Audiobyte HydraVox DAC – Review
I have discovered Audiobyte a long time ago, in 2013. I actually had the pleasure of meeting Nucu Jitariu the founder of both Audiobyte and Rockna, which the big brother of the later. Since then, I have been very impressed of their philosophy, their performance and their products. You can find my previous reviews here and here. My first product from Audiobyte was a high end usb interface. That product was awesome and it provided an instant huge upgrade to a lot of dacs that I have tested at that point in time. After a while, Audiobyte manufactured an upgraded version of the interface which I owned for a good amount of time. The upgrade was incredible and you can read about it here. I also managed to do a small interview with Nucu in my first review, if you are interested.
Since then, they have invested a lot of time into R&D and they came up with some incredible new products. I know that they have been working really hard to release this DAC and I finally have a chance to hear it after years of research. HydraVox is here.
You can find all the details here.
- INPUTS: I2S LVDS (HDMI connector):
- all sample rates S/PDIF coaxial: up to 192k / DSD64
- USB: all sample rates
- RCA single ended: 3.8V (peak)
- XLR balanced: 3.8V (peak)
- Headphone out: 9V (peak) T
- HD+N: -118 dB (0 dB)
- S/N: -118 dB
The VOX is built around a Xilinx 7-series FPGA device. FPGA = Field Programmable Gate Array – a piece of silicon which allows development of custom hardware. All main functions of the device are specifically made inside the Xilinx device which is updatable, meaning new software will refresh the dac on the hardware level.
Discrete 1-Bit Technology
The architecture of the VOX is pure 1 bit. All incoming sample rates are converted inside to a sample rate equivalent to DSD256/512 (firmware dependent), after which analog conversion is done using current segment technology.
Attaining a high performance 1-bit converter requires extensive digital processing. In order to keep a pristine sound quality, the processing must be done in a resolution higher than the music itself. Using 80 DSP cores running at 200 MHz and 68-bit processing, VOX has enough computing power to preserve the transparency required by the most demanding audiophile. More technical details can be found here [PDF].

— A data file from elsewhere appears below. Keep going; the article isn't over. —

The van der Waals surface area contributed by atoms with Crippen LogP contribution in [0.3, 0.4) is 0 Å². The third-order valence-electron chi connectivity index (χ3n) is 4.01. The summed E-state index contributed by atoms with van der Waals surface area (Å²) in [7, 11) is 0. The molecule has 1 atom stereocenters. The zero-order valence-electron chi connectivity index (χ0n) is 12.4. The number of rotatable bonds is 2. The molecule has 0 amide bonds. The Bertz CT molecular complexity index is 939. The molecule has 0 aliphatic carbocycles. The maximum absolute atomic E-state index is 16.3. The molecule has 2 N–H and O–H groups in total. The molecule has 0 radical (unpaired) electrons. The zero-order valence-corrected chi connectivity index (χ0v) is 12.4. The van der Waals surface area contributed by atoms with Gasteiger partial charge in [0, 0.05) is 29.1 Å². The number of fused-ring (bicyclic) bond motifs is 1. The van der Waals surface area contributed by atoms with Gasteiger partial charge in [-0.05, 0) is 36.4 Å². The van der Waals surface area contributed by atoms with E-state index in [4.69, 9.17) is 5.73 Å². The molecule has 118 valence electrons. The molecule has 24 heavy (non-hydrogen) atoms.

A unique feature of the Hydra.VOX is the seamless integration between analog and digital filters in orders to preserve accurate phase of the audio signal. It is well-known that any analog low-pass filter will add a phase distortion input-to-output altering sound quality.
To avoid this from happening, the digital filters inside FPGA are programmed to exhibit a “mirrored” phase response, thus cancelling the phase error from the analog domain. The result is a perfect phase response over the audio band.
While trivial in general applications, the analog buffer stage of the 1-bit DAC is a critical component. Not only must it eliminate the residual noise, but also it should have extreme performance in terms of low distortion and noise floor. In the VOX, the analog buffer stage is realized using low noise bipolar discrete devices.
The VOX has a 35-bit data path and a very high quality 32-bit volume control, therefore can drive directly any power amplifier. The built-in headphone amplifier is entirely a bipolar discrete design with a max power of 3W/16 ohms.
This DAC also comes with a superb external power supply. I think this is the most intelligent and probably the best power supply I have ever seen or tested. You can read more about it here.
Listening impressions and tests
The tests have been performed with the following gear:
- Martin Logan ESL-11A Speakers
- Raimond Audio power amplifier
- Massdrop THX-789 AAA headphone amp
- Audeze LCD-2c headphones
- Quad Era-1 Headphones
- Soekris 1541 Dac
- Rockna Wavelight
The tests were done using my PC (Tidal) as source through the USB Input. I am looking forward to hearing hear it with Hydra Hub, which is in the works for the moment.